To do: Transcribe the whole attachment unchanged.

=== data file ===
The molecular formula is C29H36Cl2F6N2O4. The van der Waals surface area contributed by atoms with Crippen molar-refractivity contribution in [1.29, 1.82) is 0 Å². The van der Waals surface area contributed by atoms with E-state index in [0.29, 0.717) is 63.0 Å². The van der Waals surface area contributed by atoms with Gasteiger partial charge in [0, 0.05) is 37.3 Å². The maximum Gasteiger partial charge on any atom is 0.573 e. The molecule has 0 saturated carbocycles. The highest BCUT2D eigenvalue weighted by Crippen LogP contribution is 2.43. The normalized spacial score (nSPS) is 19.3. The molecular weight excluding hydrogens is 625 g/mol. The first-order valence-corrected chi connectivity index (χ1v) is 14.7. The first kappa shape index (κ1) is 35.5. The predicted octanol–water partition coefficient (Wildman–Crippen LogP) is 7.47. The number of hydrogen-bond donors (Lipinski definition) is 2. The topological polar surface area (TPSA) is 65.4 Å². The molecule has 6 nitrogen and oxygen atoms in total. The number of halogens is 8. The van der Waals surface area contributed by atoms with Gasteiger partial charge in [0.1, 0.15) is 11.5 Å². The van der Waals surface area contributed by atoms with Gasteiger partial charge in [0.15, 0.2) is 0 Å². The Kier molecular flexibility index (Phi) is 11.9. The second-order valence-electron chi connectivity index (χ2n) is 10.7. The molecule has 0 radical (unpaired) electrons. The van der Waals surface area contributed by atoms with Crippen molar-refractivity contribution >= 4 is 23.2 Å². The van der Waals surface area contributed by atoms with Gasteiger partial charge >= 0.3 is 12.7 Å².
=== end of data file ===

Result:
The molecular formula is C29H36Cl2F6N2O4. The van der Waals surface area contributed by atoms with Crippen molar-refractivity contribution in [1.29, 1.82) is 0 Å². The van der Waals surface area contributed by atoms with E-state index in [0.29, 0.717) is 63.0 Å². The van der Waals surface area contributed by atoms with Gasteiger partial charge in [0, 0.05) is 37.3 Å². The maximum Gasteiger partial charge on any atom is 0.573 e. The molecule has 0 saturated carbocycles. The highest BCUT2D eigenvalue weighted by Crippen LogP contribution is 2.43. The normalized spacial score (nSPS) is 19.3. The molecular weight excluding hydrogens is 625 g/mol. The first-order valence-corrected chi connectivity index (χ1v) is 14.7. The first kappa shape index (κ1) is 35.5. The predicted octanol–water partition coefficient (Wildman–Crippen LogP) is 7.47. The number of hydrogen-bond donors (Lipinski definition) is 2. The topological polar surface area (TPSA) is 65.4 Å². The molecule has 6 nitrogen and oxygen atoms in total. The number of halogens is 8. The van der Waals surface area contributed by atoms with Gasteiger partial charge in [0.1, 0.15) is 11.5 Å². The van der Waals surface area contributed by atoms with Gasteiger partial charge in [0.15, 0.2) is 0 Å². The Kier molecular flexibility index (Phi) is 11.9. The second-order valence-electron chi connectivity index (χ2n) is 10.7. The molecule has 0 radical (unpaired) electrons. The van der Waals surface area contributed by atoms with Crippen molar-refractivity contribution >= 4 is 23.2 Å². The van der Waals surface area contributed by atoms with Gasteiger partial charge >= 0.3 is 12.7 Å².